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The Modern Workplace

Criminal Background Policy Lands Pepsi in Hot Water
Earlier this month, Pepsi Beverage Co. entered into a conciliation agreement with the Equal Employment Opportunity Commission in which the company agreed to pay $3.13 million and offer employment to 300 black applicants who were denied employment because of the companys background investigation policies.  The case has received media attention, but much of it appears to simply be a reminder of the pitfalls of requesting information about an applicants arrest records.  Pepsis policy of inquiring into arrest records was ill advised, but its worth noting that the practice of excluding applicants with convictions, even for minor offenses, was equally problematic in the EEOCs eyes.

Given our nations arrest, conviction, and prison population demographics as compared with the general population, it is very clear that hiring policies which exclude applicants because of conviction records have the greatest impact on minority applicants.  Excluding an applicant because of a previous conviction is lawful, but only if the employer can demonstrate that the prior conviction is job related and that the exclusion is consistent with business necessity.  While discrimination issues stemming from criminal conviction status have not received much attention in the past, the EEOCs E-RACE (Eradicating Racism and Colorism from Employment) Initiative, now underway, is intended to bring them into focus.  Pepsi is likely to be one of the first among many businesses that will face claims because of their hiring decisions involving ex-offender applicants.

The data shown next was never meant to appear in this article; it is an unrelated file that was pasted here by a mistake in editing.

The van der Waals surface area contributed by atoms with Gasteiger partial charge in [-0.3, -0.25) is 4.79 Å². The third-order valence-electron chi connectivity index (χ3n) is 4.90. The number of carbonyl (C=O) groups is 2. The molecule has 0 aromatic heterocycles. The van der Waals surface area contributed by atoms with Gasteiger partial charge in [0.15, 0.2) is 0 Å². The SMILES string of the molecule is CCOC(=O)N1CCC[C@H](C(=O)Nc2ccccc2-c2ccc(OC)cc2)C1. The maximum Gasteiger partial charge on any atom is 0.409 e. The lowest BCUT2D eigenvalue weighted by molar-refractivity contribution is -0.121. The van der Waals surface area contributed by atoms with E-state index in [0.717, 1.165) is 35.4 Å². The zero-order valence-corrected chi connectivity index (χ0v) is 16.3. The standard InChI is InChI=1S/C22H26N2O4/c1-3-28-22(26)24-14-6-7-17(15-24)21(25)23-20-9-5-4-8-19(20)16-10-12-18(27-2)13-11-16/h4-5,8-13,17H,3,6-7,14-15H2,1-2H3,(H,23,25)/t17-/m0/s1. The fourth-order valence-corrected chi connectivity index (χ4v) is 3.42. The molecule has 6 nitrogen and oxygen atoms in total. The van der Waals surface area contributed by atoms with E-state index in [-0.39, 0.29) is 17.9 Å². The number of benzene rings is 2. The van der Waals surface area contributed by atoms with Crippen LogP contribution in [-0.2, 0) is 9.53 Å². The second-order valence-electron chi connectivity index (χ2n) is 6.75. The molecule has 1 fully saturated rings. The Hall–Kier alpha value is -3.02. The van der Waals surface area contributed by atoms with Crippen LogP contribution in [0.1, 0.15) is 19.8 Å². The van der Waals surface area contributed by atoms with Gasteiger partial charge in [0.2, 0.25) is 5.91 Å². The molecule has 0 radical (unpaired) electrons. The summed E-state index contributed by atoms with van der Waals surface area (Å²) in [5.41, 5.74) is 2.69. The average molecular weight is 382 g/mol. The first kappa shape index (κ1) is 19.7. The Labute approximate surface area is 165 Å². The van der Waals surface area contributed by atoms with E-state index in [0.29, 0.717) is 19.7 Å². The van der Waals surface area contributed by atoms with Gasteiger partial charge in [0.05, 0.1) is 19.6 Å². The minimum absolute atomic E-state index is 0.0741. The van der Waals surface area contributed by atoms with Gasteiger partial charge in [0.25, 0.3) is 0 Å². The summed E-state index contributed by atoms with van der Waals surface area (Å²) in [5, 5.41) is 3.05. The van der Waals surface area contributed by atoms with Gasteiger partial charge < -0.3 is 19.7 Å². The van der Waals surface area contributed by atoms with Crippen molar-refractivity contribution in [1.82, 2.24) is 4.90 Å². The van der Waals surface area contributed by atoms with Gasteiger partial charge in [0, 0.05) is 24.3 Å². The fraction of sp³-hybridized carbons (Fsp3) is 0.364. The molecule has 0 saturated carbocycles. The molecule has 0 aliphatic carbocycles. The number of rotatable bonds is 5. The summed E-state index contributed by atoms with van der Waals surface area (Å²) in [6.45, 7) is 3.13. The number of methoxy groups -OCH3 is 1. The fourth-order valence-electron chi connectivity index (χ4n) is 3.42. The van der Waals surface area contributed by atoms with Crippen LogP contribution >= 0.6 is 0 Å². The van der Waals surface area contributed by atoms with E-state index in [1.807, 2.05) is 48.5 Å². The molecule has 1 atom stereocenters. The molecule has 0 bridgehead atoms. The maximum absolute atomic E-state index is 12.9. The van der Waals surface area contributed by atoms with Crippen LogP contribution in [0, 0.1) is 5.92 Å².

So what constitutes a business necessity that allows an employer to exclude applicants on the basis of conviction records?  According to the EEOC, three factors determine whether an employers decision was justified by business necessity:
(1) The nature and gravity of the offense or offenses;

(2) The time that has passed since the conviction and/or completion of the sentences; and
(3) The nature of the job held or sought.

Employers who seek to exclude applicants based on conviction records should be able to articulate why the past offense(s) are relevant to the job and also should be able to point to an aspect of the job that presents a special risk of harm.  As to the length of time that has passed since conviction/completion of sentence, a recent EEOC staff opinion letter suggested that the employer should not consider convictions more than 7 years old. 
Given these developments, employers should review their policies and practices to make sure that their treatment of conviction records makes sense and complies with EEOC regulations.
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